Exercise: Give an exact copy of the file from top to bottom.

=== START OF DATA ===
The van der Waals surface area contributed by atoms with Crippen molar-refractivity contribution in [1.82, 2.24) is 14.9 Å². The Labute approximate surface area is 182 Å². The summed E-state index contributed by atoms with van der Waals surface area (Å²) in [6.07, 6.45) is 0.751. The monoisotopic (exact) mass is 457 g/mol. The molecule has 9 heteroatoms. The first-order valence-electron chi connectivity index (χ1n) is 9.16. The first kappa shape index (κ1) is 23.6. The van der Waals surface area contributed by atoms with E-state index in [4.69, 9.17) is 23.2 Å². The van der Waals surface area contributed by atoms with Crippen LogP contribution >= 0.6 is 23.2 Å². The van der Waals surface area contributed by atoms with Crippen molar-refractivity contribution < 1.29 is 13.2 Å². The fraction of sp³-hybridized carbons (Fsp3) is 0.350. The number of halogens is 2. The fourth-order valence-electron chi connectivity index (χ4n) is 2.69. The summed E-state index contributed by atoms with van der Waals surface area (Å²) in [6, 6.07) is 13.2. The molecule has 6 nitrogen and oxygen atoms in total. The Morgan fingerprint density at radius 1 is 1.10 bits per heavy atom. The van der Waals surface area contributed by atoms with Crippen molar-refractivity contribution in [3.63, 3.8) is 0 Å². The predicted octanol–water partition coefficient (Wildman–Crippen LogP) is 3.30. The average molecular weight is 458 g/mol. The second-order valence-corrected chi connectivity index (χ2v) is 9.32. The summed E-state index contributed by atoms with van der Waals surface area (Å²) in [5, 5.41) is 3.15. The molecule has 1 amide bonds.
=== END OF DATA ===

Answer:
The van der Waals surface area contributed by atoms with Crippen molar-refractivity contribution in [1.82, 2.24) is 14.9 Å². The Labute approximate surface area is 182 Å². The summed E-state index contributed by atoms with van der Waals surface area (Å²) in [6.07, 6.45) is 0.751. The monoisotopic (exact) mass is 457 g/mol. The molecule has 9 heteroatoms. The first-order valence-electron chi connectivity index (χ1n) is 9.16. The first kappa shape index (κ1) is 23.6. The van der Waals surface area contributed by atoms with E-state index in [4.69, 9.17) is 23.2 Å². The van der Waals surface area contributed by atoms with Crippen LogP contribution >= 0.6 is 23.2 Å². The van der Waals surface area contributed by atoms with Crippen molar-refractivity contribution < 1.29 is 13.2 Å². The fraction of sp³-hybridized carbons (Fsp3) is 0.350. The number of halogens is 2. The fourth-order valence-electron chi connectivity index (χ4n) is 2.69. The summed E-state index contributed by atoms with van der Waals surface area (Å²) in [6, 6.07) is 13.2. The molecule has 6 nitrogen and oxygen atoms in total. The Morgan fingerprint density at radius 1 is 1.10 bits per heavy atom. The van der Waals surface area contributed by atoms with Crippen molar-refractivity contribution in [3.63, 3.8) is 0 Å². The predicted octanol–water partition coefficient (Wildman–Crippen LogP) is 3.30. The average molecular weight is 458 g/mol. The second-order valence-corrected chi connectivity index (χ2v) is 9.32. The summed E-state index contributed by atoms with van der Waals surface area (Å²) in [5, 5.41) is 3.15. The molecule has 1 amide bonds.